Apple's New Entry-Level iMac Is $200 Cheaper

 
 
By Jeffrey Burt  |  Posted 2014-06-18 Email Print this article Print
 
 
 
 
 
 
 
Apple iMac

The new system makes compromises on compute and storage performance, but widens the potential customer base.

Apple is making it $200 easier to own an iMac all-in-one desktop.

Company officials on June 18 announced that Apple is rolling out a 21.5-inch iMac that comes with a price of $1,099, about $200 less than the previous entry-level system.

The new system reportedly comes a week after speculation on the Internet that the company was planning a few minor improvements to the iMac systems. The latest iMac comes in at a good price—at least a better price than previous systems—but there also are some compromises that users will need to consider.

The iMac is powered by a dual-core 1.4GHz Core i5 processor from Intel, though the chip can leverage Intel's Turbo Boost technology to crank up the speed to 2.7GHz. The previous entry-level iMac—which came with a price starting at $1,299—included a quad-core Core processor that had speeds up to 2.7GHz.

The new system also includes Intel's HD 5000 graphics capabilities, 8GB of memory and a 500GB hard drive, which also reportedly represent a downgrade from what was in the $1,299 iMac. That system used Intel's higher-end Iris Pro integrated graphics and a hard drive that had a capacity of 1TB.

Like all iMacs, the 21.5-inch system also includes 802.11ac WiFi capabilities, two Thunderbolt ports and four USB 3.0 ports, as well as iWork productivity applications and iLife consumer software.

The new iMac comes less than two weeks after Apple's Worldwide Developer Conference (WWDC), where industry officials had expected news on a range of devices, including a new iMac system. Cantor Fitzgerald analyst Brian White before WWDC said he expected the conference would mark the start of what he called the company's "year of innovation," which will include new iPhones and possible wearable devices like an iWatch and an "iRing."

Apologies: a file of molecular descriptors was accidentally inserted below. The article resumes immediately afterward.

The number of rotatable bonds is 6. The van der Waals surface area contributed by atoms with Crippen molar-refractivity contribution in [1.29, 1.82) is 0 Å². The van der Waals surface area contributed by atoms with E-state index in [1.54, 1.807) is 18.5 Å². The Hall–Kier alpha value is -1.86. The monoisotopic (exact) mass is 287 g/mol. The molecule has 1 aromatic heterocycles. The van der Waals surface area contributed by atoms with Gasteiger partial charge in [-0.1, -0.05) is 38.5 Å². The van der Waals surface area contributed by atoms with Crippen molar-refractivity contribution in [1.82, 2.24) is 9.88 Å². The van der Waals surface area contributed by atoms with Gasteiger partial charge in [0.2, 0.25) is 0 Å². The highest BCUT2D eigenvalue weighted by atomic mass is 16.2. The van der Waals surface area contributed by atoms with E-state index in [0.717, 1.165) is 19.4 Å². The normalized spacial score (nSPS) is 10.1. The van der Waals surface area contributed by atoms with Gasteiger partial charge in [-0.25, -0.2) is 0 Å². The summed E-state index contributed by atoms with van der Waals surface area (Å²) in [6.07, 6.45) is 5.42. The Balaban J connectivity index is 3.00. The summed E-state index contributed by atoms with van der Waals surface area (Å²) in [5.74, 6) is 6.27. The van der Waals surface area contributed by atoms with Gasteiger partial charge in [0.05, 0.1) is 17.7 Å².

Apple officials in the fall are expected to launch new iPhones that will feature larger screens to better compete with smartphones based on Google's Android mobile operating system from the likes of Samsung that offer large displays.

At the show, much of the focus of Apple officials was on software. The company introduced new desktop software, the OS X 10.10 "Yosemite," which reportedly is due for release in the fall and includes cloud features. The new iMac currently runs OS X "Mavericks," but users will be able to upgrade to Yosemite for free later this year. Yosemite also is designed to work with iOS 8, making it easier for users to work across their Apple devices, from iMacs to iPhones to iPads.

iOS 8 also is planned for release in the fall.

Apple on June 17 released a second beta of Yosemite (Build 14A261i) to developers, the same time officials released iOS 8 beta 2. The initial betas of both Yosemite and iOS 8.0 were released to developers when they were first announced at WWDC.

During the show, Apple CEO Tim Cook reportedly told attendees that the installed base for Apple's Mac business—which includes not only the iMac but also the MacBook—this year hit 80 million, and that revenues had grown 12 percent over last year.

 

 
 
 
 
 
 
 
 
 
 
 

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